Charlie Hustle would be proud. Indie rockers Little Big League aren’t afraid to make the most of what they’ve got — one great single and an impressively intense stage presence. They just want to play, whether it’s at Johnny Brenda’s, a North Carolina punk house or an Indiana cornfield.
The band didn’t even really exist a year ago when singer-guitarist Michelle Zauner and the project she was then calling Hoop Dreams won a Deli Magazine contest for two free days of studio time with Kyle “Slick” Johnson, beating out more-established groups.
“I sort of entered on a whim,” says Zauner. She’s being modest. A performer since her teens, Zauner and her previous band, Post Post, piqued our interest with their smart, perky pop. After that group fell apart, she and bassist Kevin O’Halloran grappled with how to move on. “It took about a year for me to start writing and formulating songs again,” says Zauner. “There was a lot of self-doubt left over.”
With O’Halloran switching to guitar, they teamed up with Strand of Oaks bassist Deven Craige and former Titus Andronicus drummer Ian Dykstra. While being the quartet’s only woman is something of a switch for Zauner, whose last band started with an all-girl lineup (at Bryn Mawr, natch), it doesn’t faze her.
“I think I was always really interested in things I felt were aimed to exclude me,” she says. “I grew up in a small city in Oregon. When I started playing music, I didn’t really know any other girls that were doing it, so it felt like I was sort of inserting myself into this boy’s game, and I really liked that.”
Zauner’s gender is an integral part of Little Big League, whose key ingredients include her girlish voice and uneasy lyrics. “Our bodies jointed and julienned in the sun / Clean-shaven and pressed down to pleading pulp,” she sings on “Tokyo Drift,” the moody A-side of a single recorded with Johnson last year. Inspired by Joyce Carol Oates’ short story “The Fish Factory,” Zauner wrote the song from the perspective of a girl left for dead, as Oates wrote, “on a dirty tarpaulin in the weeds.”
“That really resonated with me,” says Zauner. “I had read it while I was in the process of moving out of the suburbs into a city and was feeling bombarded by all these stories from and about women who had been assaulted or murdered or raped and just beginning to recognize this insistent fear that coincides with the possession a female body.”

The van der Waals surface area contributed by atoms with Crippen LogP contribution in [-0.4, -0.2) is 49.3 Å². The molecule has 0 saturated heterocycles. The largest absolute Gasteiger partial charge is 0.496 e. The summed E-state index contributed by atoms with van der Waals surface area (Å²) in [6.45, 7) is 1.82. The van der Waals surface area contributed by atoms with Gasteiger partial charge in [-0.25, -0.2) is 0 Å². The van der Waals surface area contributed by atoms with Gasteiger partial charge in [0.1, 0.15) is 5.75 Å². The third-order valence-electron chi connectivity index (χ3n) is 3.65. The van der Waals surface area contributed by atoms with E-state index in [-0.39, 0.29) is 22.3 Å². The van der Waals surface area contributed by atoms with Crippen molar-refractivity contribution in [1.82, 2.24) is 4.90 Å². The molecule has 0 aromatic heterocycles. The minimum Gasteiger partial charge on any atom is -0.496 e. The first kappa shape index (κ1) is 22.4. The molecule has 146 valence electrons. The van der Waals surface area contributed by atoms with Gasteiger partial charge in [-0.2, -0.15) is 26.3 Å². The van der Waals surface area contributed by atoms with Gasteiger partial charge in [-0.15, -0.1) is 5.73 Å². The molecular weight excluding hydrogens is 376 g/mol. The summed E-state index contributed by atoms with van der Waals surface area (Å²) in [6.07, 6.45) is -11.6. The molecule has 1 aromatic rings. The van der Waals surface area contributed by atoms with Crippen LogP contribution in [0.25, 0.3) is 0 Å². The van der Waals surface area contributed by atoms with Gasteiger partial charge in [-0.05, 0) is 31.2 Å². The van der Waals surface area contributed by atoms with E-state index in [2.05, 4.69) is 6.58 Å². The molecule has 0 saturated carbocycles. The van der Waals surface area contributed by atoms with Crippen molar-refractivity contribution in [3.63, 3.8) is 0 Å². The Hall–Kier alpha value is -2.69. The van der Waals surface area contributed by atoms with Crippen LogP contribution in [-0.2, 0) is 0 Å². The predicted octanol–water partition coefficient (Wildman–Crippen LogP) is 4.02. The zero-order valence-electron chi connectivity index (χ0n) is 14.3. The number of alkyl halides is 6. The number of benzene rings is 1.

Despite the heavy subject matter, Little Big League is as obsessed with The Simpsons, baseball and the ideal sauce-to-cheese ratio as most 20-something rockers. O’Halloran and Craige’s pizza-delivery experience paid off when it was time to bike all over town in April, dropping off the band’s 7-inch at every record store they knew.
The result: It’s easier to find one of the 300 self-released copies of “Tokyo Drift” — in places from Old City’s A.K.A. to West Philly’s The Marvelous — than albums from artists with much more money behind them. And the phenomenon isn’t limited to their hometown: They unloaded more singles last month on a two-week tour of the South and Midwest. “While we were on the road, we would just ask around town and find out where the cool record stores were,” says Craige.
Dykstra cites another advantage of the road trip: The band got time to bond before heading into the studio to record a full-length with Auctioneer’s Craig Hendrix.
“We really haven’t known each other for that long,” says Dykstra. “And I think we’re still getting used to each other musically and personality-wise. … Touring and butting heads about stupid stuff helped us learn to communicate and work better together as a band.”
Spoken like a true team player.